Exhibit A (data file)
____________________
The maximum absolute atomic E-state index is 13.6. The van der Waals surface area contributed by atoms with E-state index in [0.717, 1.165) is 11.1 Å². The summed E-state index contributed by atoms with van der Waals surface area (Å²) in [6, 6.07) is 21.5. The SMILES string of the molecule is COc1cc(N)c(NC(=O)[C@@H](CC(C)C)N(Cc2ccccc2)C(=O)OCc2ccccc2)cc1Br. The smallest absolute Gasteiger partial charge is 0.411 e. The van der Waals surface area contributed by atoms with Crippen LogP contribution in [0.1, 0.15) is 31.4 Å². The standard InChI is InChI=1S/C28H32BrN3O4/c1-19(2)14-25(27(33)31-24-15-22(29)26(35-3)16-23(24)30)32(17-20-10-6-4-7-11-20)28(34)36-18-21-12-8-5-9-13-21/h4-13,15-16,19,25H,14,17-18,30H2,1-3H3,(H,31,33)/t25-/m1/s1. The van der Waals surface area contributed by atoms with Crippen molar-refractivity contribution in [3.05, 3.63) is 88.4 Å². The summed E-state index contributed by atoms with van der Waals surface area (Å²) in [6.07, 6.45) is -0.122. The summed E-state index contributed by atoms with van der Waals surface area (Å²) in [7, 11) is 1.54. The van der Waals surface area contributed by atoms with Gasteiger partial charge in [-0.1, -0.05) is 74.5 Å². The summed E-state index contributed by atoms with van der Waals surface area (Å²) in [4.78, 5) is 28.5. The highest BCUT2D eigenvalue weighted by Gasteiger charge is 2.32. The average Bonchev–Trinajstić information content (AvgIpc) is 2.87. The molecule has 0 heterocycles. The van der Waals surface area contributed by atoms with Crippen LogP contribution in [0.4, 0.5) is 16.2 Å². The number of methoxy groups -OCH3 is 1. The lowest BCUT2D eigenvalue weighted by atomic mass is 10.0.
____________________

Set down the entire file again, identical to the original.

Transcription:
The maximum absolute atomic E-state index is 13.6. The van der Waals surface area contributed by atoms with E-state index in [0.717, 1.165) is 11.1 Å². The summed E-state index contributed by atoms with van der Waals surface area (Å²) in [6, 6.07) is 21.5. The SMILES string of the molecule is COc1cc(N)c(NC(=O)[C@@H](CC(C)C)N(Cc2ccccc2)C(=O)OCc2ccccc2)cc1Br. The smallest absolute Gasteiger partial charge is 0.411 e. The van der Waals surface area contributed by atoms with Crippen LogP contribution in [0.1, 0.15) is 31.4 Å². The standard InChI is InChI=1S/C28H32BrN3O4/c1-19(2)14-25(27(33)31-24-15-22(29)26(35-3)16-23(24)30)32(17-20-10-6-4-7-11-20)28(34)36-18-21-12-8-5-9-13-21/h4-13,15-16,19,25H,14,17-18,30H2,1-3H3,(H,31,33)/t25-/m1/s1. The van der Waals surface area contributed by atoms with Crippen molar-refractivity contribution in [3.05, 3.63) is 88.4 Å². The summed E-state index contributed by atoms with van der Waals surface area (Å²) in [6.07, 6.45) is -0.122. The summed E-state index contributed by atoms with van der Waals surface area (Å²) in [7, 11) is 1.54. The van der Waals surface area contributed by atoms with Gasteiger partial charge in [-0.1, -0.05) is 74.5 Å². The summed E-state index contributed by atoms with van der Waals surface area (Å²) in [4.78, 5) is 28.5. The highest BCUT2D eigenvalue weighted by Gasteiger charge is 2.32. The average Bonchev–Trinajstić information content (AvgIpc) is 2.87. The molecule has 0 heterocycles. The van der Waals surface area contributed by atoms with Crippen LogP contribution in [0.4, 0.5) is 16.2 Å². The number of methoxy groups -OCH3 is 1. The lowest BCUT2D eigenvalue weighted by atomic mass is 10.0.